Maico Buncio: Gone too soon | Inquirer Business

Maico Buncio: Gone too soon

Superbike champ’s death a big loss for motorsports

THUMBS UP on attitude and riding skills. Maico was a real winner.

MANILA, Philippines—You just love to hate Maico Greg Buncio. He has that swagger and boyish charm that can easily win over any girl’s heart. His mastery of the motorcycle can even make veteran title contenders respect and watch him with cautious eyes.

And with that spark of hunger in his eyes, anyone would tell he is definitely not done amassing championship titles and race records.


Indeed, this wonderkid from Mandaluyong City may be considered a rare gem. In 2007, during his rookie year in superbike racing—he used to compete in motocross as well as underbone events—Buncio amazed everyone when he snatched the crown from then reigning 10-time Superbikes champion Jolet Jao.

For the next three years, he would hold on to the Superbike National Champion title while at the same time dominate other motorbike events including the FBO Motocross Series in Tagaytay, the FMF Memorial Day Motorcross Races in California, and in various competitions at the Batangas Racing Circuit.


Setting his eyes on similar competitions abroad, the 2011 Golden Wheel Driver of the Year was chosen by Team Suzuki Pilipinas to be among the country’s representatives in the Asian Road Racing Championship, Asia’s premier circuit racing championship for motorcycles and a stepping stone to the World Superbike Championship and eventually the MotoGP.

Having debuted in the inaugural race held last April 28 at the Sepang Circuit in Malaysia, Buncio was looking forward to the next stages that will be held in Sentul Circuit in Indonesia (June 9 to 12) and Madras Circuit in India (August 4 to 7).

Cruel hand

However, fate played a cruel hand, as Buncio’s GSXR 600 motorbike slipped into loose gravel last Saturday while completing a qualifier race of the Underbone King Challenge held at the Clark Speedway Racing Circuit in Angeles, Pampanga.

Buncio was thrown off his bike, crashed into an unfinished barrier of the race track where a protruding steel bar punctured his body, damaging his kidney and liver in the process.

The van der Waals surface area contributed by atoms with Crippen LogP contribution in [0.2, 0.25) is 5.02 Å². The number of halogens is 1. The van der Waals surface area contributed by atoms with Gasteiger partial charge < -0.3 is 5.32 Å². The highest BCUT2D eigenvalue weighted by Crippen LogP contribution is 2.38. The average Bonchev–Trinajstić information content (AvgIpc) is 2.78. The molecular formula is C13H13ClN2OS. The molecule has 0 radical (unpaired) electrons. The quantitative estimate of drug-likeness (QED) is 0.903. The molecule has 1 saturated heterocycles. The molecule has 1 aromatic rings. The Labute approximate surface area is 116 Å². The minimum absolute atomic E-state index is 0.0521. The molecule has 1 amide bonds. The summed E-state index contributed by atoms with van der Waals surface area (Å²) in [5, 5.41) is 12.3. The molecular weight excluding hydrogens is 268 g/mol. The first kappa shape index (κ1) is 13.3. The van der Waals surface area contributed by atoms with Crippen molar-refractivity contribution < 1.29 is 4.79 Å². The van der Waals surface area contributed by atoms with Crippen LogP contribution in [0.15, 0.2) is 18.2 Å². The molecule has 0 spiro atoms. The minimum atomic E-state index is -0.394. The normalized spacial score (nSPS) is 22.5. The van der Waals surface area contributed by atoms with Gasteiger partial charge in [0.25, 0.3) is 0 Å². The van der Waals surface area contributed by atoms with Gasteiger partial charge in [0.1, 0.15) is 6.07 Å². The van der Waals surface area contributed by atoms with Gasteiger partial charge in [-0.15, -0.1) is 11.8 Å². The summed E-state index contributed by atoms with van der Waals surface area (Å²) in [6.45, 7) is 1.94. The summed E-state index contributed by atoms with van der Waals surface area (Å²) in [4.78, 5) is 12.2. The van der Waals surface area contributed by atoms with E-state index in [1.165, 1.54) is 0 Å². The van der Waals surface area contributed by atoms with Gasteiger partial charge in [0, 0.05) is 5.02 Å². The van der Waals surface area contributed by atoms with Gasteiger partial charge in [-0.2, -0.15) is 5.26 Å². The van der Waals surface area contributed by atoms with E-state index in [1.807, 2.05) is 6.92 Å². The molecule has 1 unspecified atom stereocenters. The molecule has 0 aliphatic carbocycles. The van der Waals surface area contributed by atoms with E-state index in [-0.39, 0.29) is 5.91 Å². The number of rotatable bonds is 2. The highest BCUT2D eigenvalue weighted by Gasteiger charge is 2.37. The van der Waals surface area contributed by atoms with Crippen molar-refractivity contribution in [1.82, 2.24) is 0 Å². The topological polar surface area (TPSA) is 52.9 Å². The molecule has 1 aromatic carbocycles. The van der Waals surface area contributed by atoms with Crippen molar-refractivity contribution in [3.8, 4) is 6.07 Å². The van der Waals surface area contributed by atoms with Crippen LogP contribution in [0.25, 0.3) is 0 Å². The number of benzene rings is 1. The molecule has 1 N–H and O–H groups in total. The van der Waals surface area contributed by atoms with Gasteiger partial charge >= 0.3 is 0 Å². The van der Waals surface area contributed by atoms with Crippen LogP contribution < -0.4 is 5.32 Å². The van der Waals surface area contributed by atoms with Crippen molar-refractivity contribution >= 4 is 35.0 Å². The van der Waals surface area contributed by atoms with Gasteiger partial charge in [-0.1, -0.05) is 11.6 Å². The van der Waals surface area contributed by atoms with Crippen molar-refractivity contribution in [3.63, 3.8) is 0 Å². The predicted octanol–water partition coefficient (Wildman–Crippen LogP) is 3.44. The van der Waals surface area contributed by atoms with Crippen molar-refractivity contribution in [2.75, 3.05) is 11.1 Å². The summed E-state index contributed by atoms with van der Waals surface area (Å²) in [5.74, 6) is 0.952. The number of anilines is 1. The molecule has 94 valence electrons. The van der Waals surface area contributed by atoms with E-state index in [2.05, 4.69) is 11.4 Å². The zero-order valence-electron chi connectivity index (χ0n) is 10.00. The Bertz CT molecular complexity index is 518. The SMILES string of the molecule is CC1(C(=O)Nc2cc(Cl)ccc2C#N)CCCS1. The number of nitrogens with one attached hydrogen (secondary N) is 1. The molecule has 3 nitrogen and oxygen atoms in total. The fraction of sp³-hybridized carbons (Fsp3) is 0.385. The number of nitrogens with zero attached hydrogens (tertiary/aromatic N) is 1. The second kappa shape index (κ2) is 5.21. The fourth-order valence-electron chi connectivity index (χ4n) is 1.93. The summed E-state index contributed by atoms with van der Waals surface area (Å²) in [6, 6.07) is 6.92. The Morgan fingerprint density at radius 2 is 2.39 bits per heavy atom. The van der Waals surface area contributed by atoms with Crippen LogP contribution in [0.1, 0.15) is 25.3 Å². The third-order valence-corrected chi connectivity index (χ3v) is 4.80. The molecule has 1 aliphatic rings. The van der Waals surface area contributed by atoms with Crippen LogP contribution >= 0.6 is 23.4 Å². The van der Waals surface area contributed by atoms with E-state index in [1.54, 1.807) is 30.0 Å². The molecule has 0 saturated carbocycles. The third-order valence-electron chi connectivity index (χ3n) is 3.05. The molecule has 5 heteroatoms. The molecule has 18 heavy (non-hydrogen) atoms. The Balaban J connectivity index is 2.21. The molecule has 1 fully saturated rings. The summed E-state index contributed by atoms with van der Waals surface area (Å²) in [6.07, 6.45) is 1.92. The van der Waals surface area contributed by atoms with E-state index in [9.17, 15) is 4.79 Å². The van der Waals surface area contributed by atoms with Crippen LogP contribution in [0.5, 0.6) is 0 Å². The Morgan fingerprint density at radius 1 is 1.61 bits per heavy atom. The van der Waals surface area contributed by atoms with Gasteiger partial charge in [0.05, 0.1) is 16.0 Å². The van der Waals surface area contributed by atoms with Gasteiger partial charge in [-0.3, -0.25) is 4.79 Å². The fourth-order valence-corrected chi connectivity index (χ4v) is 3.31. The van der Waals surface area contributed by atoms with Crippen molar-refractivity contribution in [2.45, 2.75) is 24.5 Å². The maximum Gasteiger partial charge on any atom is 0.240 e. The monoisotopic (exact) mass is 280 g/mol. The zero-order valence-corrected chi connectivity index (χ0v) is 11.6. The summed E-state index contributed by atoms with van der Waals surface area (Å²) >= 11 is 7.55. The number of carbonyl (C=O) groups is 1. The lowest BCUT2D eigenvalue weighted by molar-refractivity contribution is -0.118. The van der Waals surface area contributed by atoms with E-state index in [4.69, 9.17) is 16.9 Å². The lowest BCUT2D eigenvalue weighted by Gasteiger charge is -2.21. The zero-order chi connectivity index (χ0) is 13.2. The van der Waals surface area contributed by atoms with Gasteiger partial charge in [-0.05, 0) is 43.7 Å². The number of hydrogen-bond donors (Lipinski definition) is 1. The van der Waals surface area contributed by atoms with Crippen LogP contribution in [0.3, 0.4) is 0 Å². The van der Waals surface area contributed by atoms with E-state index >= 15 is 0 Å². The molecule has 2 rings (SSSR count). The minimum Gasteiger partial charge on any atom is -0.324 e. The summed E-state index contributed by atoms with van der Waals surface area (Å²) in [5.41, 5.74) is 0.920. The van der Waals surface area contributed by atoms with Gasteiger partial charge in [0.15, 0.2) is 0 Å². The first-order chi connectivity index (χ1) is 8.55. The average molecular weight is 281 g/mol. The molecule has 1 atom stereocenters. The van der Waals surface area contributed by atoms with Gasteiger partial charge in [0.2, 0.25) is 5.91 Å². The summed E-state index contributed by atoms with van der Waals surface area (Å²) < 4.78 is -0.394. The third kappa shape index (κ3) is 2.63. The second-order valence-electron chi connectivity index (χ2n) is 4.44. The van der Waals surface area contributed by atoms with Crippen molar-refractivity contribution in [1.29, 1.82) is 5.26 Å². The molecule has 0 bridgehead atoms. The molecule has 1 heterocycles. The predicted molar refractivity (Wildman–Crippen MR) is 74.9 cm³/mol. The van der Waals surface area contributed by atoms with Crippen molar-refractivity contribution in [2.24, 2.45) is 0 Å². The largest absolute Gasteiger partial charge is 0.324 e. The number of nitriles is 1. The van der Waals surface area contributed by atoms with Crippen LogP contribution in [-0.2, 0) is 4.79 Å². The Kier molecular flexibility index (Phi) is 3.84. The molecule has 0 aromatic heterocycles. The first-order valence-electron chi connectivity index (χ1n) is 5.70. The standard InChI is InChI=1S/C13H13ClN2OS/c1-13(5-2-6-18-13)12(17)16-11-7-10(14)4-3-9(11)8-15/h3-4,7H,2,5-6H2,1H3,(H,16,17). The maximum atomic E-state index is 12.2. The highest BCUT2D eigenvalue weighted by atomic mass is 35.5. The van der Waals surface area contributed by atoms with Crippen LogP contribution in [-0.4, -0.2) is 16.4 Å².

He was taken to a hospital in Mabalacat town before he was transferred to the UST Hospital where he died the next day.

“Maico was like my baby brother in racing. When I was still racing in superbikes he was then lording over dirt bike and underbone competitions,” reminisced Love-Love Tioseco, the country’s first female superbike racer and a close friend of Buncio.


Tioseco added that Buncio’s death highlights the inherent danger in motorsport and that danger always lurks in a sport that can never be made 100 percent safe.

“Which is why I believe in the saying that if it’s your time, then it’s your time,” she added.

New rules

But while freak accidents are a sad reality of motorsport, the death of Buncio has sent shockwaves throughout the local motorsports industry that asks to look into the issue of track safety, track maintenance and improved medical facilities at the tracks.

Team Suzuki Pilipinas, in a statement, said that Buncio has survived numerous crashes in the past, often unscathed.

“But the injury he suffered from the ill-prepared racetrack is unprecedented. An investigation will be conducted to determine the extent of neglect on the maintenance of the racetrack resulting in its unsafe condition, and the accountability on the part of the owner of the racetrack.”

According to Suzuki Philippines’ Eilleen Esteban, Buncio’s family is considering filing a case against the operators of the Clark International Speedway because of the fact that the young rider “didn’t die in the crash itself.”

Clark Speedway operations chief Johnny Tan, meanwhile, said that the steel bar wasn’t mentioned in the incident report.

He will issue a statement after meeting with the people who supervised the races. Tan said he was not present when the incident happened.

Questions are also being raised on the procedures the medics on site handled the emergency situation that might have paved the way for Buncio’s massive loss of blood caused by puncturing of his liver and kidney.

Suzuki, meanwhile, is bent on pursuing its campaign in the Asian Road Racing Championship Series and is looking for the best rider to fill in the space left by the talented Buncio, this year’s Golden Wheel Driver of the Year and the Philippine Sportswriters Association awardee for motorsports.

Major concern

Tioseco informed the presence of debris in the race tracks has been a major concern of riders for years adding that both the Batangas Racing Circuit and Subic Clark International Speedway are no stranger to these track hazards.

“Whenever we race in these two tracks, we always worry about these track hazards. We have no choice but to go over them and hope to God nothing goes wrong. It takes time for the track cleaners or maintenance guys—if there’s any—to clear these filth and by the time they’re done there’s a huge chance there is no longer enough time for us to hold the race,” Tioseco said in an e-mail to Inquirer Motoring.

It is said that only after a spectacular accident or death of a famous motorsports personality that authorities are spurred to formulate rules that would increase safety of the player if not improve safety of the game environment.

Just like what has befallen two of the country’s motorsports icons Arsenio “Dodjie” Laurel (who died during the Macau Grand Prix in November 1967) and Edward Jovy Marcelo (who was killed while completing a warmup practice for the 1992 Indianapolis 500), the passing of Buncio will surely impact the local motorsport scene, which is still evolving and yet to fully mature.—With a report from Mark Anthony Reyes

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TAGS: Motor Racing, Motorsports
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